How to Contact a Call Centre without Losing Your Mind

How to Contact a Call Centre without Losing Your Mind

An ex call centre worker explains the restrictions call centres face and what you can do to stop yourself from bashing your head against a wall.

So you need to call a call centre. Whether you’re paying a bill, setting up a new service or, God forbid, trying to resolve a problem, you’re going to need to devote time to navigating a minefield of automated lists and anger. It sucks. You know it, I know it, that person on the other end of the line knows it. As an ex call centre employee, let me fill you in on the best ways to get what you want from your call.

The person on the other end of the line is just that: A PERSON

Look, I know how it is. Something’s got messed up, your service has gone wrong or you’re being charged for something you don’t have or need. Taking out your frustration on the person who answers your call just isn’t going to help. That person takes abuse all day, sadly, and if you’re going to add to that they will just shut down or, if you’re really bad, cut the call off. They just want to talk to a sane person. If you’re polite, they will help you. You catch more flies with honey, etc.

Know exactly what you want from them

It’s no good calling up and then going on an aeon-long ramble about what you want. It’s annoying and it doesn’t help the employee help you. Instead, make your request short, concise and to the point. Also, related to number one up there, be polite about it. ‘Could you please look into these charges?’ will net better results than ‘YOU $^&*!*£% TOOK MY MONEY!’ Obvious, but true.

Make sure you’ve read the fine print

You may well have read that and thought, ‘Yeah, I don’t have time for that.’ Quite frankly, you should make time. I often received calls telling me what a heartless cow I was because they couldn’t receive a service because it wasn’t in their contract. Their problems could have been resolved before they’d occurred if they’d simply read their contracts. Do this as soon as you receive them, as you often have a 14 day period to resolve things like this.

That employee is restricted in what they can do

It’s true, sadly. If you follow the above steps, they will of course try and help you out, but they cannot bend the rules or make exceptions for you. You know how you hear that spiel that says ‘calls may be recorded’ when you ring up? Calls are ALWAYS recorded. They can’t get away with doing you a deal or a favour, because they’re always being monitored, plus the computer systems they use greatly restrict what they can do.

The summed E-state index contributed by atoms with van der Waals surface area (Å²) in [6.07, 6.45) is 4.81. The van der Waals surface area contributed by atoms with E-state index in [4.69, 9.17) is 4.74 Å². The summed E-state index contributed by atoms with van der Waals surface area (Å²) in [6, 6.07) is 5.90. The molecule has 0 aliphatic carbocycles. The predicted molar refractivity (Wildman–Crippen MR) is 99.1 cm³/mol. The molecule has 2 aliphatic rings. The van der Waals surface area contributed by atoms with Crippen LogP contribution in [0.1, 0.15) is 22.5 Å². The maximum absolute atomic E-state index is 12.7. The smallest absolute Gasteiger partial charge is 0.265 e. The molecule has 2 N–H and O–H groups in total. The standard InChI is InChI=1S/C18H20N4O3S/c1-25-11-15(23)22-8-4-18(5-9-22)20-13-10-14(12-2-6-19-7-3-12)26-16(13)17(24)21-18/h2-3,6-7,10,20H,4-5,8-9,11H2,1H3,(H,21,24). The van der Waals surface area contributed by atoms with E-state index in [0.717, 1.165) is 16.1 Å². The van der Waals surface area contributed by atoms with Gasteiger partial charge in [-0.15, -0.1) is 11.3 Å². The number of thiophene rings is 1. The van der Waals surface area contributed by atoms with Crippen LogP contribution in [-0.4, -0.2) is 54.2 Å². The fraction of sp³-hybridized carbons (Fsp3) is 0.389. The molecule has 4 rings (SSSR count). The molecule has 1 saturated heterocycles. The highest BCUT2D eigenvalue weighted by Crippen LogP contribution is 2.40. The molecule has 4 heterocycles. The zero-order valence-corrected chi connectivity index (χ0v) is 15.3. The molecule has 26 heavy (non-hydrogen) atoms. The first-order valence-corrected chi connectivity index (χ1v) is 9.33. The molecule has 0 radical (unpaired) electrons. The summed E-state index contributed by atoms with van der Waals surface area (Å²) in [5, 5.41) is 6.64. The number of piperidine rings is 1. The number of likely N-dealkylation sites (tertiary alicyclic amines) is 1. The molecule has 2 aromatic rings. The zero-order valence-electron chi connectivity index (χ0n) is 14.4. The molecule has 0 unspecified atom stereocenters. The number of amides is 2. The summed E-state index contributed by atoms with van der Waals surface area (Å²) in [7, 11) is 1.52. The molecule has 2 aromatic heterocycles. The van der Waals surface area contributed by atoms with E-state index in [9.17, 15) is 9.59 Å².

Don’t be offended by the upsell

If you’ve called to buy something (insurance, mobile contract, etc.), you may well be asked if you want to buy breakdown cover, or insurance, or some other extra. Yeah, it’s annoying but you don’t have to have it. The fact is, the employee is following a script, and gets disciplined rather harshly if they don’t offer the upsells at the end of the call. All you have to do is decline politely. Obviously, if they try to push it, be firm but do not be browbeaten into buying something you don’t want.

If you’re still not satisfied, try to speak to management

This may not always work. Where I worked, it was severely frowned upon to get a supervisor involved, despite the fact they often had the power to resolve the issue. If you can’t get them, then investigate whether they have a complaints department. They usually do, and contacting them either via phone or letter can help escalate your issue until it’s resolved. Just don’t expect to eventually get the CEO on the line by ranting and raving.

Be nice!

I know I’ve already covered this, but it’s so important it needs mentioning again. Yes, you may be so hacked off you want to rip someone’s head off, but that person on the other end of the line is not responsible for your problem. Just be reasonable. Don’t accuse that person directly of messing things up. Finally, if they do resolve things for you, thank them! They receive praise so rarely you’ll probably make their day.